Pages 13-14: A piñata! Cool.

Pages 15-17: Clifford is given a stick and ... you guessed it ... he destroys everything in sight: the piñata is broken open , kids are running in fear (both the girl in yellow (Alisha) and Emily are running away from Clifford with worried faces - they're in a full sprint). Tree branches, fence posts and shed pieces are flying every which way. After the fleeing, the dogs look happy chewing on bones but the tree is dead, the fence is ruined, the shed is destroyed, a shovel and lawn mower are bent, and the bird path and picnic table are on their side. "we decided not to give Clifford any more piñatas." What they should have decided was to get rid of him, but then we wouldn't get the rest of the lovely story.

Pages 18-19: Time to take a break from the destruction but laugh at the present (a sweater) the next girl gives Clifford. ha ha ha, silly girl - to dumb to realize that the sweater would never fit a dog the size of her house...

Pages 20-22: Clifford gets a robotic dog, which he steps on and destroys. "They don't make toys the way they used to." Right... toys that could withstand a 10 ton animal stepping on them.

Pages 23-25: Clifford gets a gift certificate for a shampoo and haircut. Nice. Each person is shown thinking what funny hairdo Clifford would have. Surprisingly gentle humor.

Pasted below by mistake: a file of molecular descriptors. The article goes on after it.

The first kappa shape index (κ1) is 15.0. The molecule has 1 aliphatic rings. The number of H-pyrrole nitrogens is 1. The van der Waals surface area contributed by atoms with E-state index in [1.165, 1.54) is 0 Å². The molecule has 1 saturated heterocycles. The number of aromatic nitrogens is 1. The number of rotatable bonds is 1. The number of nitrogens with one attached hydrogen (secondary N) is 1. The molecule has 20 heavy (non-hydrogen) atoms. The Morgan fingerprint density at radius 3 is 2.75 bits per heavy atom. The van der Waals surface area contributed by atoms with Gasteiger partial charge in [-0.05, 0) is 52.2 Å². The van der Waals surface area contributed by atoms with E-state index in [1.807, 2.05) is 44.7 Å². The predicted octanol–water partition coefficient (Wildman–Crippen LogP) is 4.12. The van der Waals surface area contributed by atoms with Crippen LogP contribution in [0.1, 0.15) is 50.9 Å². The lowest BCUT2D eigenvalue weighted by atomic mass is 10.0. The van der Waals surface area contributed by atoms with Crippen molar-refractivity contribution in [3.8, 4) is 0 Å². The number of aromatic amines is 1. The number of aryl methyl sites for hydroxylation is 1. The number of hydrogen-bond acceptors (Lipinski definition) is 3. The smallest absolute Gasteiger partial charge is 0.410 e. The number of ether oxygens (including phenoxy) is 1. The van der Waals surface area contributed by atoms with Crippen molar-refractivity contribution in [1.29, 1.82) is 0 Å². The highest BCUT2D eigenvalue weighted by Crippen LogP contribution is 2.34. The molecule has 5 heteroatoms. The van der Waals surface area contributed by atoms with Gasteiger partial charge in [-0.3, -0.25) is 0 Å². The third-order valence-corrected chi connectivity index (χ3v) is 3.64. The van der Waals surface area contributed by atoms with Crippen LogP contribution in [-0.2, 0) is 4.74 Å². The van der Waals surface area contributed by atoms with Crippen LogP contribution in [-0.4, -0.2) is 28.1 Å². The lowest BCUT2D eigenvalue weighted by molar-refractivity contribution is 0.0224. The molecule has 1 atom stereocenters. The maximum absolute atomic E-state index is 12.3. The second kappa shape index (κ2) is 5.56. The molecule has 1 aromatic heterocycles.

Page 26: The true colors come to light, Emily thanks Cynthia for the gift but "slipped the certificate to Scott and Suzie." Yes, right in front of Cynthia, Emily re-gifts the gift. I'm not saying you need to use/keep all the gifts you get, but at least have the courtesy to wait until the person's back is turned before you ditch the gift. Oh, and what was that line about "Clifford would like whatever they got for him."? Liar.

Pages 27-30: The book ends with a huge cake, filled with Clifford's family, and the words "Clifford liked the presents his friends gave him, but having his family and friends with him was the best birthday present of all." Good last line half of the line. But the part about liking the gifts? He either destroyed the gifts, re-gifted them, or made fun of them. Sure, maybe he liked them, but he has a funny way of showing it.

All in all, I give this book a "D". It would be a failure except for the part about family and friends being the best part.

I can't believe the book was written in 1988. It reads like it was out of the 50s or 60s.

It's too bad Simone likes Clifford so much, I really struggle with it.

Friday, January 15, 2010

Pullups

Simone can do 5 of them.

I'm pretty sure she'll reach 10 pullups before I do...

Monday, January 04, 2010

Health Care

My ignorance on health care is pretty vast. It's an incredibly complex issue, but one thing just stands out above all others: that US spends way more than other countries (by pretty much any measure), and we're way behind everyone in terms of quality of life. Check this quote from wikipedia: